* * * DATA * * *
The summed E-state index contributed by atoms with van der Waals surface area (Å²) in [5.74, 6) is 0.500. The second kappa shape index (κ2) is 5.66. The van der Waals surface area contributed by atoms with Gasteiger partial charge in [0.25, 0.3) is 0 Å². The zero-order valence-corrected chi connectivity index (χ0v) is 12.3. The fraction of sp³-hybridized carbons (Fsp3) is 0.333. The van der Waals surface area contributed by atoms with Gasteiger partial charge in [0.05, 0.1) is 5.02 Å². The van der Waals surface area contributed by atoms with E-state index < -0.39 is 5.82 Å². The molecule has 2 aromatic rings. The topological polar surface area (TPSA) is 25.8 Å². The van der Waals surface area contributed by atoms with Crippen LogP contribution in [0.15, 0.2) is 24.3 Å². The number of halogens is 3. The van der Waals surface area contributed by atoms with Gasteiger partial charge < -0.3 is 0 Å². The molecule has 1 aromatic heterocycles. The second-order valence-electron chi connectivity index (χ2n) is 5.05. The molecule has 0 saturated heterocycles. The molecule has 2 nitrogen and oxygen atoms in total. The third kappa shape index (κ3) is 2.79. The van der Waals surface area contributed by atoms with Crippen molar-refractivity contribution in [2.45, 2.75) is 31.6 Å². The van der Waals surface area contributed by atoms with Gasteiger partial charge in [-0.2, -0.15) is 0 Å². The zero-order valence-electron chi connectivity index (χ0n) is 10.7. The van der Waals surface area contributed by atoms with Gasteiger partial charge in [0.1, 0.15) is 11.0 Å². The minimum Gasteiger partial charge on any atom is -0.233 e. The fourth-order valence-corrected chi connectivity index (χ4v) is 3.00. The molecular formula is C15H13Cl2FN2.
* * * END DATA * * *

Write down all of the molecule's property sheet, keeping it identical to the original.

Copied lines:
The summed E-state index contributed by atoms with van der Waals surface area (Å²) in [5.74, 6) is 0.500. The second kappa shape index (κ2) is 5.66. The van der Waals surface area contributed by atoms with Gasteiger partial charge in [0.25, 0.3) is 0 Å². The zero-order valence-corrected chi connectivity index (χ0v) is 12.3. The fraction of sp³-hybridized carbons (Fsp3) is 0.333. The van der Waals surface area contributed by atoms with Gasteiger partial charge in [0.05, 0.1) is 5.02 Å². The van der Waals surface area contributed by atoms with E-state index < -0.39 is 5.82 Å². The molecule has 2 aromatic rings. The topological polar surface area (TPSA) is 25.8 Å². The van der Waals surface area contributed by atoms with Crippen LogP contribution in [0.15, 0.2) is 24.3 Å². The number of halogens is 3. The van der Waals surface area contributed by atoms with Gasteiger partial charge < -0.3 is 0 Å². The molecule has 1 aromatic heterocycles. The second-order valence-electron chi connectivity index (χ2n) is 5.05. The molecule has 0 saturated heterocycles. The molecule has 2 nitrogen and oxygen atoms in total. The third kappa shape index (κ3) is 2.79. The van der Waals surface area contributed by atoms with Crippen molar-refractivity contribution in [2.45, 2.75) is 31.6 Å². The van der Waals surface area contributed by atoms with Gasteiger partial charge in [-0.2, -0.15) is 0 Å². The zero-order valence-electron chi connectivity index (χ0n) is 10.7. The van der Waals surface area contributed by atoms with Gasteiger partial charge in [0.1, 0.15) is 11.0 Å². The minimum Gasteiger partial charge on any atom is -0.233 e. The fourth-order valence-corrected chi connectivity index (χ4v) is 3.00. The molecular formula is C15H13Cl2FN2.